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    2. Think About the Time Frame to Have the Goal Accomplished

    This is where the 5 year, 10 year, next year plan comes into it.

    Learn the differences between a short term goal and a long term goal. Some goals will have a “shelf life” because of age, health, finance, etc, whereas others will be up to you as to when you would like to achieve them by.

    3. Write Down Your Goals Clearly

    Write each goal destination at the top of a new piece of paper.

    For each goal, write down what is it that you need and don’t have now that will allow you achieve that goal. This could be some kind of education, career change, finance, a new skill, etc. Any “stepping stone” goals you removed will fit into this exercise. If any of these smaller “goals” have sub-goals, go through the same process with these so that you have precise action points to work with.

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    4. Write Down What You Need to Do for Each Goal

    Under each item listed, write down the things that you will need to do in order to complete each of the steps required to complete the goal. 

    These items will become a check-list. They are a tangible way of checking how you are progressing towards reaching your goal destinations. A record of your success!

    5. Write Down Your Timeframe With Specific and Realistic Dates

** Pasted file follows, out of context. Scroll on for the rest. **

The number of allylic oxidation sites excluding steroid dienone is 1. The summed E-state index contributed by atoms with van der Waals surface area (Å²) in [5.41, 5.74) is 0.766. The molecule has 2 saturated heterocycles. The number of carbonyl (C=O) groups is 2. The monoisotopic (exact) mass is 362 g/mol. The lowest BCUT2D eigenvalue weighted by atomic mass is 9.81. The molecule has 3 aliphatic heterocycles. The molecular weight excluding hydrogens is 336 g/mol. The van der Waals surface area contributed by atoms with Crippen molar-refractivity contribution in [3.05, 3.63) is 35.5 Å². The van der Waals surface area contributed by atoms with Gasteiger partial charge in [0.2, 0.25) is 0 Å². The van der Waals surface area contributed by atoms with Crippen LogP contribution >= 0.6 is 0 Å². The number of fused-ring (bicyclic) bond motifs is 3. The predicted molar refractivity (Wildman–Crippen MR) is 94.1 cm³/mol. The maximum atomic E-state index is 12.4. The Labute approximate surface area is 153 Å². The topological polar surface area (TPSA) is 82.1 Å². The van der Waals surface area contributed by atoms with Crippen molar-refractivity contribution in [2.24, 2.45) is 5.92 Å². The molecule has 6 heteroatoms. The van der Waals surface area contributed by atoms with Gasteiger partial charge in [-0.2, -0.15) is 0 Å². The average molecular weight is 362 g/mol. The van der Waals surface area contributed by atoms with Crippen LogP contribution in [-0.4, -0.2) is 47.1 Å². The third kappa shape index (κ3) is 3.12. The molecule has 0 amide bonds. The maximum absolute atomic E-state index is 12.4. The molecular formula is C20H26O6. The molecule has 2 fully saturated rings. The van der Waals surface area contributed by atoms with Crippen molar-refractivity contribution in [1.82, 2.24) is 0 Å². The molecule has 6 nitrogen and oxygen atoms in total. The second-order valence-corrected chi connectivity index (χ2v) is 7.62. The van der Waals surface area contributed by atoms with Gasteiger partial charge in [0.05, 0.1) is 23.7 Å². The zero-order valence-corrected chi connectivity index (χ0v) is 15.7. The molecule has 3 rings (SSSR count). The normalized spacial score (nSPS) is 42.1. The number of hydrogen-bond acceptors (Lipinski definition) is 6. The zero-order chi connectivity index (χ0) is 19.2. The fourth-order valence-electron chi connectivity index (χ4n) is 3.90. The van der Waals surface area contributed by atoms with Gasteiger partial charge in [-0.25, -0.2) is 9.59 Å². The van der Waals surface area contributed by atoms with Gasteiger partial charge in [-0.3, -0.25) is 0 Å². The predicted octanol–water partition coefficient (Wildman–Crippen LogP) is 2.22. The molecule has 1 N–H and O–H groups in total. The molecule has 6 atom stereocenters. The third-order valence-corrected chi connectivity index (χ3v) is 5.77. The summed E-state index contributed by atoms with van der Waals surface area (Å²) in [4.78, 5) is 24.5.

Using the time frames you created, on each goal destination sheet write down the year in which you will complete the goal by.

    For any goal which has no fixed completion date, think about when you would like to have accomplished it by and use that as your destination date.

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    Work within the time frames for each goal destination, make a note of realistic dates by which you will complete each of the small steps.

    6. Schedule Your To-Dos

    Now take an overview of all your goal destinations and make a schedule of what you need to do this week, this month, this year – in order to progress along the road towards your goal destinations.

    Write these action points on a schedule, you have definite dates on which to do things.

    7. Review Your Progress

    At the end of the year, review what you have done this year, mark things off the check-lists for each goal destination and write up the schedule with the action points you need for the next year.

    Although it may take you several years to, for example, get the promotion you desire because you first need to get the MBA which means getting a job with more money to allow you to finance a part-time degree course, you will ultimately be successful in achieving your goal destination because you have planned out not only what you want, but how to get it, and have been pro-active towards achieving it.

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    Featured photo credit: Debby Hudson via unsplash.com